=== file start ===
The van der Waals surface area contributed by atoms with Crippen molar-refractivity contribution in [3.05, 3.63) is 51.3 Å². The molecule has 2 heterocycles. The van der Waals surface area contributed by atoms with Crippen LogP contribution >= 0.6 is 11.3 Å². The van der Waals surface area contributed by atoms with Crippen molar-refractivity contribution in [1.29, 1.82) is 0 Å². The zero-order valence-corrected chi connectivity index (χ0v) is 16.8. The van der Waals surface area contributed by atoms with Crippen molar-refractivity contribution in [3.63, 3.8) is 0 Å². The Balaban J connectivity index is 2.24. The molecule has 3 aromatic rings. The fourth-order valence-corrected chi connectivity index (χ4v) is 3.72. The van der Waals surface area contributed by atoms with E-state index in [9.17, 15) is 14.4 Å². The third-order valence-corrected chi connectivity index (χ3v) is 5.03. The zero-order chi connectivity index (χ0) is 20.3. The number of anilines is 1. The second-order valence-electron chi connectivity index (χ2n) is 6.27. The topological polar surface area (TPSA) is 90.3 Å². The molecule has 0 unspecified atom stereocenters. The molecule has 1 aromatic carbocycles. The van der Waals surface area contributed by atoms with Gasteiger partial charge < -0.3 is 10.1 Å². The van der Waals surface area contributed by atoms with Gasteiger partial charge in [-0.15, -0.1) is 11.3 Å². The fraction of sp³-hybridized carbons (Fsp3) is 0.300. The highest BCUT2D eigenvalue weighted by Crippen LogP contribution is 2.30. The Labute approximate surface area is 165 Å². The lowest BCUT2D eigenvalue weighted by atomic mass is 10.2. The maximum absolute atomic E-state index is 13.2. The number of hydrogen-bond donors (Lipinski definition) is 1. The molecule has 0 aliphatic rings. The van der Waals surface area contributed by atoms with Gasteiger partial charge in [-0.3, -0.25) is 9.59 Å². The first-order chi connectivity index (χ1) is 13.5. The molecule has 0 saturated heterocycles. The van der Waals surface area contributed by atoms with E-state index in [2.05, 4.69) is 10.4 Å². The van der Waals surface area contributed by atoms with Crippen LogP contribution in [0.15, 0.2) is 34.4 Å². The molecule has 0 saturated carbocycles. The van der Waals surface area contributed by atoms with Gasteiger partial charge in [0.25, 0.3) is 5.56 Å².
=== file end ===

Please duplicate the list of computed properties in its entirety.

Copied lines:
The van der Waals surface area contributed by atoms with Crippen molar-refractivity contribution in [3.05, 3.63) is 51.3 Å². The molecule has 2 heterocycles. The van der Waals surface area contributed by atoms with Crippen LogP contribution >= 0.6 is 11.3 Å². The van der Waals surface area contributed by atoms with Crippen molar-refractivity contribution in [1.29, 1.82) is 0 Å². The zero-order valence-corrected chi connectivity index (χ0v) is 16.8. The van der Waals surface area contributed by atoms with Crippen molar-refractivity contribution in [3.63, 3.8) is 0 Å². The Balaban J connectivity index is 2.24. The molecule has 3 aromatic rings. The fourth-order valence-corrected chi connectivity index (χ4v) is 3.72. The van der Waals surface area contributed by atoms with E-state index in [9.17, 15) is 14.4 Å². The third-order valence-corrected chi connectivity index (χ3v) is 5.03. The zero-order chi connectivity index (χ0) is 20.3. The number of anilines is 1. The second-order valence-electron chi connectivity index (χ2n) is 6.27. The topological polar surface area (TPSA) is 90.3 Å². The molecule has 0 unspecified atom stereocenters. The molecule has 1 aromatic carbocycles. The van der Waals surface area contributed by atoms with Gasteiger partial charge < -0.3 is 10.1 Å². The van der Waals surface area contributed by atoms with Gasteiger partial charge in [-0.15, -0.1) is 11.3 Å². The fraction of sp³-hybridized carbons (Fsp3) is 0.300. The highest BCUT2D eigenvalue weighted by Crippen LogP contribution is 2.30. The Labute approximate surface area is 165 Å². The lowest BCUT2D eigenvalue weighted by atomic mass is 10.2. The maximum absolute atomic E-state index is 13.2. The number of hydrogen-bond donors (Lipinski definition) is 1. The molecule has 0 aliphatic rings. The van der Waals surface area contributed by atoms with Gasteiger partial charge in [-0.3, -0.25) is 9.59 Å². The first-order chi connectivity index (χ1) is 13.5. The molecule has 0 saturated heterocycles. The van der Waals surface area contributed by atoms with E-state index in [2.05, 4.69) is 10.4 Å². The van der Waals surface area contributed by atoms with Crippen LogP contribution in [0.15, 0.2) is 34.4 Å². The molecule has 0 saturated carbocycles. The van der Waals surface area contributed by atoms with Gasteiger partial charge in [0.25, 0.3) is 5.56 Å².